by Colin Cieszynski, CFA, CMT, Chief Market Strategist, CMC Markets 2015 has gotten off to quite a volatile start for US stock markets with indices falling in January then turning around and rebounding strongly through February, while March has had both its ups and downs. Historically Q2 market action has been mixed with stocks starting off strong in April but then hitting a seasonal rough patch between mid-May and late June. Adding to the usual mix of seasonality and earnings, markets may be influenced this quarter by the ongoing reaction to the oil price crash of the last few months, and speculation as to when the Fed might start raising interest rates (which we will cover off tomorrow). Overall, Q2 looks pretty promising for US stocks but it also looks like markets could be in for a bumpy ride which may create significant opportunities for trading and potentially favour swing trading approaches over long-term investing. Market Cycles and the overall 2015 outlook for stocks A look at how US stock markets have performed in previous cycles have many signals flashing green for US stock markets this year. The current stage in decade, Chinese calendar and both the four and eight year US Presidential cycles all suggest the potential for greater than 10% gains for US indices this year. Meanwhile, US market performance in the years immediately following the previous to non-war related oil price crashes suggest the potential for a 20% plus gain this year. The Super Bowl indicator, however, was mixed. New England pulling a rabbit out of their hat at the end of the game was good for the Patriots but potentially not so good for the markets. The market did do well, however, the last time the Seahawks lost so their big brain cramp may not have been a total disaster.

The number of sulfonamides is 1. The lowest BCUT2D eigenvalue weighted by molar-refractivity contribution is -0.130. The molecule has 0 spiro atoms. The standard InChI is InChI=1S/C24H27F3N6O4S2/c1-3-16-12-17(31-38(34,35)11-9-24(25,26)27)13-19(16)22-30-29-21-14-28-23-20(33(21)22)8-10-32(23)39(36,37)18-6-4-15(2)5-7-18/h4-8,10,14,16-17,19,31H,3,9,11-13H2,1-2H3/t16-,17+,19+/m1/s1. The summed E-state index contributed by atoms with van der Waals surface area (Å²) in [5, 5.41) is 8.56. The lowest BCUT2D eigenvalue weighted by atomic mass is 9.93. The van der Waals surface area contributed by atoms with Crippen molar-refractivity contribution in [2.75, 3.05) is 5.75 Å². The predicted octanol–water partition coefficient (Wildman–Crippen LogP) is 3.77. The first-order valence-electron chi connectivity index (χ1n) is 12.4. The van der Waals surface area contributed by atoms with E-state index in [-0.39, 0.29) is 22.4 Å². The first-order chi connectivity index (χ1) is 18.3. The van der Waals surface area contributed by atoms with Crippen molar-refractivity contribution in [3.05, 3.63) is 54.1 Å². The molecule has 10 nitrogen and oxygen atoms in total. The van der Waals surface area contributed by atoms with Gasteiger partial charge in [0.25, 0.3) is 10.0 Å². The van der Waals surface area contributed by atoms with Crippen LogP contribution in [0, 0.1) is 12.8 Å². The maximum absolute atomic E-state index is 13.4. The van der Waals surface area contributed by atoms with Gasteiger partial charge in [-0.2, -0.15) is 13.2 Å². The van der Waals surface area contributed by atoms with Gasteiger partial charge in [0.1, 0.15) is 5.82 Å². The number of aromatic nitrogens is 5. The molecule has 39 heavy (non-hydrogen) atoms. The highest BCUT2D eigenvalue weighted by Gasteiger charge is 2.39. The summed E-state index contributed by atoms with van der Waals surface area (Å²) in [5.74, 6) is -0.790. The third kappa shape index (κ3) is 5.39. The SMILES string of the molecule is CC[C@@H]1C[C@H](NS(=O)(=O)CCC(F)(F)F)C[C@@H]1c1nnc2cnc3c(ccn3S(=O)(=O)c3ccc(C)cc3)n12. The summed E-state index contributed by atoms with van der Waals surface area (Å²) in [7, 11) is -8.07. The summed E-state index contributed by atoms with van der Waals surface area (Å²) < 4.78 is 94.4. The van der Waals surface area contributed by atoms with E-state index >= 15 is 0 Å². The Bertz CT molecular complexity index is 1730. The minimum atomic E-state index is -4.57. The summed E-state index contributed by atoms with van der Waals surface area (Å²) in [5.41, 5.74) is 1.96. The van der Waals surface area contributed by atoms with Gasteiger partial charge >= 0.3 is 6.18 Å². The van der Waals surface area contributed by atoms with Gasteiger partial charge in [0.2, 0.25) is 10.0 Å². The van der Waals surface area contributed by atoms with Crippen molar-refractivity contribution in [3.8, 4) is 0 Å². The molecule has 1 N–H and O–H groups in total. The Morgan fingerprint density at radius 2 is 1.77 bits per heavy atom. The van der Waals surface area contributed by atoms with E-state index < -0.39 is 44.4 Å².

|Cycle indicators 2015||Average Dow/S&P return|
|Year ending in 5||31.4%|
|Year of the Goat||7.71%|
|Super Bowl: New England Wins||(3.64%)|
|Super Bowl: Seattle Loses||13.62%|
|Presidential Cycle Year 3||12.37%|
|Presidential Cycle Year 7||17.68%|
|Post Oil crash 1986||22.57%|
|Post Oil crash 1999||25.23%|
Source: CMC Markets How have markets historically traded in the northern spring? US stock markets have historically fluctuated with the seasons starting off the year strong with average monthly gains from January through May. There has been a weaker patch between June and mid-October with a July bounce in the middle around earnings season. Stocks have historically finished the year strong as traders look ahead to the next. The performance of markets over the last 12 months has been a bit different from historical seasonal patterns. The Dow underperformed its longer term monthly averages last March and April then outperformed in May and June. A June correction didn’t materialize but the Dow sold off in July instead setting the stage for an unusually strong rebound in August. The September selloff was weaker than average and the Dow had a stronger than usual surge in October and November. December and January were quite soft but then February was very strong relative to its historical average. So far March 2015 has been pretty much flat to lower. Continuing this pattern of alternating outperformance and underperformance suggests that we could be heading for a stronger than usual spring season for US stocks. Dow Monthly Return